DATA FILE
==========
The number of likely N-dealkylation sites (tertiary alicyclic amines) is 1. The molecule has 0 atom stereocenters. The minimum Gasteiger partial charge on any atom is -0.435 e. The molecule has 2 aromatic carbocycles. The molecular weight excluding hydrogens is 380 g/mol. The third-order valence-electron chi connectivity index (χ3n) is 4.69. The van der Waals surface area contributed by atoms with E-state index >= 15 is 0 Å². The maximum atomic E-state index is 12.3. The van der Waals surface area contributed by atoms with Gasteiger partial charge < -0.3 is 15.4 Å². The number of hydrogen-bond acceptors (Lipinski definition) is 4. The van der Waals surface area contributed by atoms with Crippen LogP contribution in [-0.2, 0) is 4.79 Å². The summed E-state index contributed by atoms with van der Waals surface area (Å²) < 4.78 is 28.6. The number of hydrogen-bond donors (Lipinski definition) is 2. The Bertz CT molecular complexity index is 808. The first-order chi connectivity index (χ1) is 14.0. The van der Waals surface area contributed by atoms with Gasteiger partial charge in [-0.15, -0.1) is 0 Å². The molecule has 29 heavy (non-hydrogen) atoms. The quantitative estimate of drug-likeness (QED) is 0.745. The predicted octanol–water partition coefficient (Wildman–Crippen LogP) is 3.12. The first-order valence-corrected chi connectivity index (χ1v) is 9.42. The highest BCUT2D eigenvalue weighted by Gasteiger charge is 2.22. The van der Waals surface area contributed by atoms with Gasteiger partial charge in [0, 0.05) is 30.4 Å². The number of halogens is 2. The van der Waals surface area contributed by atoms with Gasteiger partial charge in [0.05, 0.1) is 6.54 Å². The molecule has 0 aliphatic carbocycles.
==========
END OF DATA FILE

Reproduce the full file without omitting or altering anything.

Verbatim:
The number of likely N-dealkylation sites (tertiary alicyclic amines) is 1. The molecule has 0 atom stereocenters. The minimum Gasteiger partial charge on any atom is -0.435 e. The molecule has 2 aromatic carbocycles. The molecular weight excluding hydrogens is 380 g/mol. The third-order valence-electron chi connectivity index (χ3n) is 4.69. The van der Waals surface area contributed by atoms with E-state index >= 15 is 0 Å². The maximum atomic E-state index is 12.3. The van der Waals surface area contributed by atoms with Gasteiger partial charge < -0.3 is 15.4 Å². The number of hydrogen-bond acceptors (Lipinski definition) is 4. The van der Waals surface area contributed by atoms with Crippen LogP contribution in [-0.2, 0) is 4.79 Å². The summed E-state index contributed by atoms with van der Waals surface area (Å²) < 4.78 is 28.6. The number of hydrogen-bond donors (Lipinski definition) is 2. The Bertz CT molecular complexity index is 808. The first-order chi connectivity index (χ1) is 14.0. The van der Waals surface area contributed by atoms with Gasteiger partial charge in [-0.15, -0.1) is 0 Å². The molecule has 29 heavy (non-hydrogen) atoms. The quantitative estimate of drug-likeness (QED) is 0.745. The predicted octanol–water partition coefficient (Wildman–Crippen LogP) is 3.12. The first-order valence-corrected chi connectivity index (χ1v) is 9.42. The highest BCUT2D eigenvalue weighted by Gasteiger charge is 2.22. The van der Waals surface area contributed by atoms with Gasteiger partial charge in [0, 0.05) is 30.4 Å². The number of halogens is 2. The van der Waals surface area contributed by atoms with Gasteiger partial charge in [0.05, 0.1) is 6.54 Å². The molecule has 0 aliphatic carbocycles.